The group then met with the recently-appointed Minister of Atomic Energy, Mr. E. Adamov to discuss the US-Russian HEU agreement. As part of its weapons dismantling program and the retiring of nuclear submarines, Russia is likely to have a surplus of some 1400 tons of HEU (>90% U235). HEU is simpler than plutonium to make into a bomb so the presence of this huge amount in Russia’s less than adequately secured institutes represents a huge diversion risk. However, unlike plutonium, HEU has a positive commercial value as it can be readily blended down to reactor-grade enrichment levels, which unlike MOX, is proliferation-proof.

On 14 January 1994, President Clinton announced the finalization of a Bush-Yeltsin agreement whereby the US agreed to purchase 500 tons of Russian HEU which had been blended to reactor enrichment level in Russia itself. The total cost was to be $12 billion over 20 years. Bearing in mind that 500 tons of commercially-viable HEU could in principle produce up to 25,000 atomic bombs, this appeared to be a perfect example of “turning swords into ploughshares.”

From the beginning of the program there have been complications. America had agreed to purchase only the enrichment component of the LEU supplied by Russia. Accordingly, as the HEU deal progressed, the US would progressively accumulate very large quantities of natural uranium which it has had to purchase on Russia’s behalf to compensate for the blending component. The problem here is that America is prevented by its own laws from exporting fissile material to Russia, so the latter is trying to arrange a sale of natural uranium with three Western companies.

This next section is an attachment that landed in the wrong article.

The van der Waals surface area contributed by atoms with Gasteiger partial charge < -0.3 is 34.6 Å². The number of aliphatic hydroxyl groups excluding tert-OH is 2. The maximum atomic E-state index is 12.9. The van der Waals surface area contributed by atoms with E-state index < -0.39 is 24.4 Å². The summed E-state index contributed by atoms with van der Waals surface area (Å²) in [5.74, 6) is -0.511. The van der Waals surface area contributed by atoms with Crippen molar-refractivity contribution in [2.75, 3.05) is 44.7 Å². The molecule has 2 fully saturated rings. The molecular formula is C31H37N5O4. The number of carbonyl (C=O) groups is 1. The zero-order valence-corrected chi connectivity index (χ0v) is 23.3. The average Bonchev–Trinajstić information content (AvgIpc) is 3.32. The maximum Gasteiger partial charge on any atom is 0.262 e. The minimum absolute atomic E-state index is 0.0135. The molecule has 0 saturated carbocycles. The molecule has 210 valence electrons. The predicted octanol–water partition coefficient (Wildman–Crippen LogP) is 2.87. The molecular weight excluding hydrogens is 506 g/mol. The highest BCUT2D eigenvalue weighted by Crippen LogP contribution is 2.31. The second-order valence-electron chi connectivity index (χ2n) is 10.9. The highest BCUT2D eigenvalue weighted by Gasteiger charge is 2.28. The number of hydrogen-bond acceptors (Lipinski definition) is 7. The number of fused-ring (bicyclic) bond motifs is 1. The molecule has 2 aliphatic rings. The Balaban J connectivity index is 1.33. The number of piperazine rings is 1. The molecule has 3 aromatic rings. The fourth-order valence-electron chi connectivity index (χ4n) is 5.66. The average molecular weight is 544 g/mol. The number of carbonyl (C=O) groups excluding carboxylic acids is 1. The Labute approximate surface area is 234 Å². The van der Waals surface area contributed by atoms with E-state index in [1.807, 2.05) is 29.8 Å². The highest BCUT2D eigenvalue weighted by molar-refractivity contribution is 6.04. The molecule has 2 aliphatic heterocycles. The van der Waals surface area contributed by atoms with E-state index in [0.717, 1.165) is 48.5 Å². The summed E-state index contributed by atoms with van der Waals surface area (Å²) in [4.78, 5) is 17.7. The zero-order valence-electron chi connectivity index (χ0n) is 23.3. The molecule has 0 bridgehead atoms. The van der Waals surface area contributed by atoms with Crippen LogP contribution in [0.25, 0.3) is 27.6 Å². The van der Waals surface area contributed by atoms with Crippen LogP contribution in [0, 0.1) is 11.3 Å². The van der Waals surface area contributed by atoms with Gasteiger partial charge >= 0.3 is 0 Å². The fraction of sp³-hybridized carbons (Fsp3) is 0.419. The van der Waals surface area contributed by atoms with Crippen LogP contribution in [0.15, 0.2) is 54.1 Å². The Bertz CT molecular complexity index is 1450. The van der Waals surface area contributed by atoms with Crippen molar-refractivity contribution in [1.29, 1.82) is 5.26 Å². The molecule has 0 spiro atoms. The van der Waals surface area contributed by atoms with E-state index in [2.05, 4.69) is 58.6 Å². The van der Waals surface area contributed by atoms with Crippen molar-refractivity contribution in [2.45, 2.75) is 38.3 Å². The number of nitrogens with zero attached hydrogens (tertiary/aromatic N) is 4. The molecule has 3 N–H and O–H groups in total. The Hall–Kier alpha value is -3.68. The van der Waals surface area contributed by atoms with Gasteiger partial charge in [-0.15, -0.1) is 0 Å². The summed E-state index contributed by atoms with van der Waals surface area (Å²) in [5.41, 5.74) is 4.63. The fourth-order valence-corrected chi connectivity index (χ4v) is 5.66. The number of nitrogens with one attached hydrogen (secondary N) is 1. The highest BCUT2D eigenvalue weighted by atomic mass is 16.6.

To make things more difficult, the fall in the spot price of uranium prompted an ad hoc committee of 13 uranium mining companies, a trade union and the Department of Energy (DOE) to file an anti-dumping petition against Soviet uranium imports. Participants felt a further complication was the ill-advised decision by the US government to create the US Enrichment Corporation (USEC) which inherited DOE’s enrichment plants in Portsmouth and Paduca. The privatisation of USEC in July 1998 has introduced commercial complications into the negotiations with Russia. As a result of these factors, the HEU deal has come close to collapsing. Against this background it must be realised that other countries of the former Soviet Union now control some 40 percent of the non-Russian uranium market, so it is not surprising that commercial interests are beginning to get worried.